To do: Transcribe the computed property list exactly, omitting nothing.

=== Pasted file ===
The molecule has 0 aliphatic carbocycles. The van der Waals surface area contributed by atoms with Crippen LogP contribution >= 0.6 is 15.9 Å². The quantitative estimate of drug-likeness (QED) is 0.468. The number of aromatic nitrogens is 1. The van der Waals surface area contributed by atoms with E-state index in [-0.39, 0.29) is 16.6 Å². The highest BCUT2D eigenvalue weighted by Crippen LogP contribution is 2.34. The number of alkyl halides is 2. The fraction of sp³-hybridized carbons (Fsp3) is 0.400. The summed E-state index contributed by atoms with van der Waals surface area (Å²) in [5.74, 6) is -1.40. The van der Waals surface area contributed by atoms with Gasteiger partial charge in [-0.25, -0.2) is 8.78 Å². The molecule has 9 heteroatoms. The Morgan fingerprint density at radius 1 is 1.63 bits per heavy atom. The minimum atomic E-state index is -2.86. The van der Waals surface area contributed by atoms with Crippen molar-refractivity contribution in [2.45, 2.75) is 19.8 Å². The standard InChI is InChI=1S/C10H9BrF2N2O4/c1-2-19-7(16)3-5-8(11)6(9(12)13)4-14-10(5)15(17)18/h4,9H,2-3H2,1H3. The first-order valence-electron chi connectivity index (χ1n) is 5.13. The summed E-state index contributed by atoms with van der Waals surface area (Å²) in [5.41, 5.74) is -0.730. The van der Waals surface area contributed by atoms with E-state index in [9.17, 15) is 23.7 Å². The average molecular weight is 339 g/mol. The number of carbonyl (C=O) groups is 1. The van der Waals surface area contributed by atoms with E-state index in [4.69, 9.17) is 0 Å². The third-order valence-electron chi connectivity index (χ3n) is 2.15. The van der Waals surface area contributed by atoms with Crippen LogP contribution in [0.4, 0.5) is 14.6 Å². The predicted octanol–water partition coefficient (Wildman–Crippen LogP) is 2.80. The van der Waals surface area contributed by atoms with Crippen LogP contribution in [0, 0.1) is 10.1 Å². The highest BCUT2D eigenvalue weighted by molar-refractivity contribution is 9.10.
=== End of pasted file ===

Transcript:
The molecule has 0 aliphatic carbocycles. The van der Waals surface area contributed by atoms with Crippen LogP contribution >= 0.6 is 15.9 Å². The quantitative estimate of drug-likeness (QED) is 0.468. The number of aromatic nitrogens is 1. The van der Waals surface area contributed by atoms with E-state index in [-0.39, 0.29) is 16.6 Å². The highest BCUT2D eigenvalue weighted by Crippen LogP contribution is 2.34. The number of alkyl halides is 2. The fraction of sp³-hybridized carbons (Fsp3) is 0.400. The summed E-state index contributed by atoms with van der Waals surface area (Å²) in [5.74, 6) is -1.40. The van der Waals surface area contributed by atoms with Gasteiger partial charge in [-0.25, -0.2) is 8.78 Å². The molecule has 9 heteroatoms. The Morgan fingerprint density at radius 1 is 1.63 bits per heavy atom. The minimum atomic E-state index is -2.86. The van der Waals surface area contributed by atoms with Crippen molar-refractivity contribution in [2.45, 2.75) is 19.8 Å². The standard InChI is InChI=1S/C10H9BrF2N2O4/c1-2-19-7(16)3-5-8(11)6(9(12)13)4-14-10(5)15(17)18/h4,9H,2-3H2,1H3. The first-order valence-electron chi connectivity index (χ1n) is 5.13. The summed E-state index contributed by atoms with van der Waals surface area (Å²) in [5.41, 5.74) is -0.730. The van der Waals surface area contributed by atoms with E-state index in [9.17, 15) is 23.7 Å². The average molecular weight is 339 g/mol. The number of carbonyl (C=O) groups is 1. The van der Waals surface area contributed by atoms with E-state index in [4.69, 9.17) is 0 Å². The third-order valence-electron chi connectivity index (χ3n) is 2.15. The van der Waals surface area contributed by atoms with Crippen LogP contribution in [0.4, 0.5) is 14.6 Å². The predicted octanol–water partition coefficient (Wildman–Crippen LogP) is 2.80. The van der Waals surface area contributed by atoms with Crippen LogP contribution in [0, 0.1) is 10.1 Å². The highest BCUT2D eigenvalue weighted by molar-refractivity contribution is 9.10.